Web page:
Saturday, 25 April 2009 20:00

Wise travel

Corporate travel and global business are becoming more and more common in today’s world. You and your employees may be jetting off to different countries and continents to conduct business, and while you’re getting a lot accomplished, you may not be traveling efficiently.

And in these tough economic times, you want to make sure every penny is spent wisely. By using such tools as global consolidation of data and actionable reporting, you can manage your business more wisely, control expenses and even make some budget cuts to help your bottom line.

“Travel is usually your second- to third-largest expense in business,” says Todd Stoneman, vice president of information technology at Professional Travel Inc. “In these economic times, companies want to be able to move and change their business. Trimming budgets and growing smartly can help you control and change that.”

Smart Business spoke with Stoneman about how to effectively use global consolidation of data, how to create actionable reporting in a real-time environment, and how these tools can help you cut your travel budget and save money.

What is global consolidation of data?

It’s a collection of data from all parts of the world. Companies look at their overall spend and business model for the world, put it all together, and then create reports based on this accumulation.

You look at the vendors you’re using, such as hotel, air or car. You also look at how much money you’re spending and where you’re flying to. You can also look at your different departments and get an idea of where they’re traveling to, what the money is being spent on and if it’s on budget. It’s just an easier way of controlling money and employees.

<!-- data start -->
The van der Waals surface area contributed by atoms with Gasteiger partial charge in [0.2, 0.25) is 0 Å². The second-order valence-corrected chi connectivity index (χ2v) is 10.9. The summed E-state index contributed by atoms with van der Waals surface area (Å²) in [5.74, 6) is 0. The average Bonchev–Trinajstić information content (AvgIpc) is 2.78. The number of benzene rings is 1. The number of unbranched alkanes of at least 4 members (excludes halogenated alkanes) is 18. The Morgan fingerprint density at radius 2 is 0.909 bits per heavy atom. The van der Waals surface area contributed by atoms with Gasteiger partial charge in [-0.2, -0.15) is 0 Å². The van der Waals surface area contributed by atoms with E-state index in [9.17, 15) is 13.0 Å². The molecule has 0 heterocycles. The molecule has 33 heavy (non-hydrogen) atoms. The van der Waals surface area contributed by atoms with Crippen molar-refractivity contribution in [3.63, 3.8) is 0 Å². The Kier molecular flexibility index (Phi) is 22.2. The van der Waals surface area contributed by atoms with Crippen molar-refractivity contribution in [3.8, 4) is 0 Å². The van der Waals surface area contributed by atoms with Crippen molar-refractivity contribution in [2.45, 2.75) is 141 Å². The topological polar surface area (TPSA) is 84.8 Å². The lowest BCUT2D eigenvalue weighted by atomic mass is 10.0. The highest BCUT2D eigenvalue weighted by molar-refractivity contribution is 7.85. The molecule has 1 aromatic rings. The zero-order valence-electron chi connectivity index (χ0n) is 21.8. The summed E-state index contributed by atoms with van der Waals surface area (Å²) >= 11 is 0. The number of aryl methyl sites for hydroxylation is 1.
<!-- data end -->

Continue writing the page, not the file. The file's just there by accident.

Are more companies doing this now that global business is becoming more common?

It’s coming more into its own now. It’s something a lot of companies looked at a number of years back, but there were so many obstacles and pitfalls in it, such as culture and regional differences. It still has its quirks, but now travel management companies are able to work across the globe pretty well and get the necessary data to give companies some meaningful picture of their business.

Why is it useful to use a travel management company for this process instead of doing it on your own?

Your turn around time will be shorter. Travel management companies can report weekly, actually even daily, on this information. If you do it internally, a lot of times the data isn’t collected until long after the money is spent, so you don’t have an opportunity to change habits until after the fact. Companies also don’t have the resources and relationships to collect this data like travel management companies do. It can also be expensive to do it yourself.

How do you create actionable reporting?